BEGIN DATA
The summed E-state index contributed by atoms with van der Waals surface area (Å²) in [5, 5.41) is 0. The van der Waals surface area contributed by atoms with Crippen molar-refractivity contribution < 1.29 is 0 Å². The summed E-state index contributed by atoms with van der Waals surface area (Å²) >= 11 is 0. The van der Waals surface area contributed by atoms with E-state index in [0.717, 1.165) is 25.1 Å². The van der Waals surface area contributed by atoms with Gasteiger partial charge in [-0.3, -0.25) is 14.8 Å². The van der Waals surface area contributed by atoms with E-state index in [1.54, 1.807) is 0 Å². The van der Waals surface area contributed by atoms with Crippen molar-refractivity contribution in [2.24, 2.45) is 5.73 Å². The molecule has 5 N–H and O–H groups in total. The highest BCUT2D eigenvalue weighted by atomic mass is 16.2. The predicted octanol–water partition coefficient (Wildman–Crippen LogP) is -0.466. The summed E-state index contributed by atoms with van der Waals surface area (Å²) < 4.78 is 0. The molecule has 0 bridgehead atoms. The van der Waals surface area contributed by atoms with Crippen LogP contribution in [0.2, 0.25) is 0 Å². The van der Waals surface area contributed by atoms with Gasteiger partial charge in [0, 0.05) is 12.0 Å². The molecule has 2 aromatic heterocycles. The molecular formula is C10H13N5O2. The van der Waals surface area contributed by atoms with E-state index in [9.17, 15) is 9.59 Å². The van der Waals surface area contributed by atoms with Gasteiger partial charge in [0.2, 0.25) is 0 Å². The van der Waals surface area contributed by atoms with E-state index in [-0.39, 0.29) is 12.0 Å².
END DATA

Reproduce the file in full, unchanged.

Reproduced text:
The summed E-state index contributed by atoms with van der Waals surface area (Å²) in [5, 5.41) is 0. The van der Waals surface area contributed by atoms with Crippen molar-refractivity contribution < 1.29 is 0 Å². The summed E-state index contributed by atoms with van der Waals surface area (Å²) >= 11 is 0. The van der Waals surface area contributed by atoms with E-state index in [0.717, 1.165) is 25.1 Å². The van der Waals surface area contributed by atoms with Gasteiger partial charge in [-0.3, -0.25) is 14.8 Å². The van der Waals surface area contributed by atoms with E-state index in [1.54, 1.807) is 0 Å². The van der Waals surface area contributed by atoms with Crippen molar-refractivity contribution in [2.24, 2.45) is 5.73 Å². The molecule has 5 N–H and O–H groups in total. The highest BCUT2D eigenvalue weighted by atomic mass is 16.2. The predicted octanol–water partition coefficient (Wildman–Crippen LogP) is -0.466. The summed E-state index contributed by atoms with van der Waals surface area (Å²) < 4.78 is 0. The molecule has 0 bridgehead atoms. The van der Waals surface area contributed by atoms with Crippen LogP contribution in [0.2, 0.25) is 0 Å². The van der Waals surface area contributed by atoms with Gasteiger partial charge in [0, 0.05) is 12.0 Å². The molecule has 2 aromatic heterocycles. The molecular formula is C10H13N5O2. The van der Waals surface area contributed by atoms with E-state index in [9.17, 15) is 9.59 Å². The van der Waals surface area contributed by atoms with Gasteiger partial charge in [0.2, 0.25) is 0 Å². The van der Waals surface area contributed by atoms with E-state index in [-0.39, 0.29) is 12.0 Å².